• However, employers cannot compel employees to take their annual leave at a certain time, and employees may choose not to do so. 

  • Other options include offering unpaid leave, sabbaticals and training leave.   

Lay-offs and Short Time Working

  • Certain employers may have the ability to impose short-time working (guaranteeing employees a proportion of their salary for some guaranteed work) or a lay-off (enable employees to remain employed (without pay) throughout the lay-off period, with an immediate savings of labour costs, coupled with the flexibility to restore the workforce once the pandemic is over).

  • For those employers who do not have this ability in the contract of employment, then consultation will be required for employees to agree the change in contractual terms.

  • It should be noted that even where there is a contractual right to lay-offs, employers will need to take additional steps, including a consultation with employees.

Redundancy 

  • As a method of last resort, employers may need to dismiss employees on the ground of redundancy.  However, this may not be the most practical solution as it can be costly, brings with it a risk of claims and will have a long-term detrimental effect.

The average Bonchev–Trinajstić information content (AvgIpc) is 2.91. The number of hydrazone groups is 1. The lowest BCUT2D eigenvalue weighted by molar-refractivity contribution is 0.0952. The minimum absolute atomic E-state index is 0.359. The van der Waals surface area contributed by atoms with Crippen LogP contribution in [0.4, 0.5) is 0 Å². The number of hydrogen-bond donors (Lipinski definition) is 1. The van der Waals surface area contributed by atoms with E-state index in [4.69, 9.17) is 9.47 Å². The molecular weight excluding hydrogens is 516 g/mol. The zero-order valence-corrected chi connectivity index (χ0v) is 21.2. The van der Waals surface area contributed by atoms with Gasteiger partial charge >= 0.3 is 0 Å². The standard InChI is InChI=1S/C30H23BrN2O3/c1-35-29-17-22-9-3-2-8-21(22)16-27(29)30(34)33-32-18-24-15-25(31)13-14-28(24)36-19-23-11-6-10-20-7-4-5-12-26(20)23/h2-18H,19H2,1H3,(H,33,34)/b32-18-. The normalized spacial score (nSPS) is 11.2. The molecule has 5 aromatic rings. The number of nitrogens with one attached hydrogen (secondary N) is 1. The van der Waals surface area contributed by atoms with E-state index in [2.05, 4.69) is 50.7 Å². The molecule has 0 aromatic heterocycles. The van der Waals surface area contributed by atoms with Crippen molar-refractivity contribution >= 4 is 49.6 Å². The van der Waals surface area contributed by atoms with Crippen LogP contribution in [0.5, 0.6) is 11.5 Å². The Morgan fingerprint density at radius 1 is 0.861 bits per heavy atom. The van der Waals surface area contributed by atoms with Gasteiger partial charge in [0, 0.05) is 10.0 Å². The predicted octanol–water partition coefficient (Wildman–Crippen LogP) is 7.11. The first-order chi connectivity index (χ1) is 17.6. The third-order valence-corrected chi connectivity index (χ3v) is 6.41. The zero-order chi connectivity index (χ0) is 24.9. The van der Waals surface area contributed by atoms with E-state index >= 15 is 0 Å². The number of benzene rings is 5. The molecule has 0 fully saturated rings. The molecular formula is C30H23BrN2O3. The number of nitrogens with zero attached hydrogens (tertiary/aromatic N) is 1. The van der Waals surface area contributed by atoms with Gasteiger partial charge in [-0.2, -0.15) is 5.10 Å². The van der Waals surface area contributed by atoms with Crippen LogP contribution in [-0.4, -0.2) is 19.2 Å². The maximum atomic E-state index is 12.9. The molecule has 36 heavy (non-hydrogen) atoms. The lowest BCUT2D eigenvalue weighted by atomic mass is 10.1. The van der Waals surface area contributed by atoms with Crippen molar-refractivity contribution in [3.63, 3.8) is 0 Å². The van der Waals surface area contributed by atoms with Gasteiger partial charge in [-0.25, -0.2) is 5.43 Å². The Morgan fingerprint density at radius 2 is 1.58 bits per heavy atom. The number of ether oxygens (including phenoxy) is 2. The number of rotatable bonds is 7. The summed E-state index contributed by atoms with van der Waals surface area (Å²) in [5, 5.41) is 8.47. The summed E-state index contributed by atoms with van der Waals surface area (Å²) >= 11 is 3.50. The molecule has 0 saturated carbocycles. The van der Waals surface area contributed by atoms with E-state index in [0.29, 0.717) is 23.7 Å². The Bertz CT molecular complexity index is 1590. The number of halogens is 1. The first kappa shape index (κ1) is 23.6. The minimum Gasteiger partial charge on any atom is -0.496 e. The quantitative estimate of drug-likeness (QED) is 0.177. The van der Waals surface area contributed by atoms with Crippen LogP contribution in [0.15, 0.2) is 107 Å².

• Employers have to comply with various requirements including for example consultation on an individual and, potentially, collective basis and other notification and procedural requirements.  

  • Depending on the number of proposed redundancies, such consultation would need to commence between 30 and 45 days before the first dismissal and failure to comply could result in a protective award of varying levels. 

Conclusion

In such uncertain times, its best for employers to be as open and honest with staff as possible. To encourage employees to work alongside employers, employers should demonstrate that any proposed changes are to apply to all staff, including management. If measures are temporary, employers can also retain enough flexibility to ensure that arrangements can be reversed on short notice. 

Redundancy may be expensive and a method of last resort for employers, therefore, employers should attempt to initially be innovative with workstreams in order to try and utilise the workforce as best as possible, rather than loosing experienced and talented staff. Employers should also work alongside core departments to determine whether reliance on the 80% contribution from the Coronavirus Job Retention Scheme and the other additional applicable benefits mentioned above can enable them to keep employees on their role.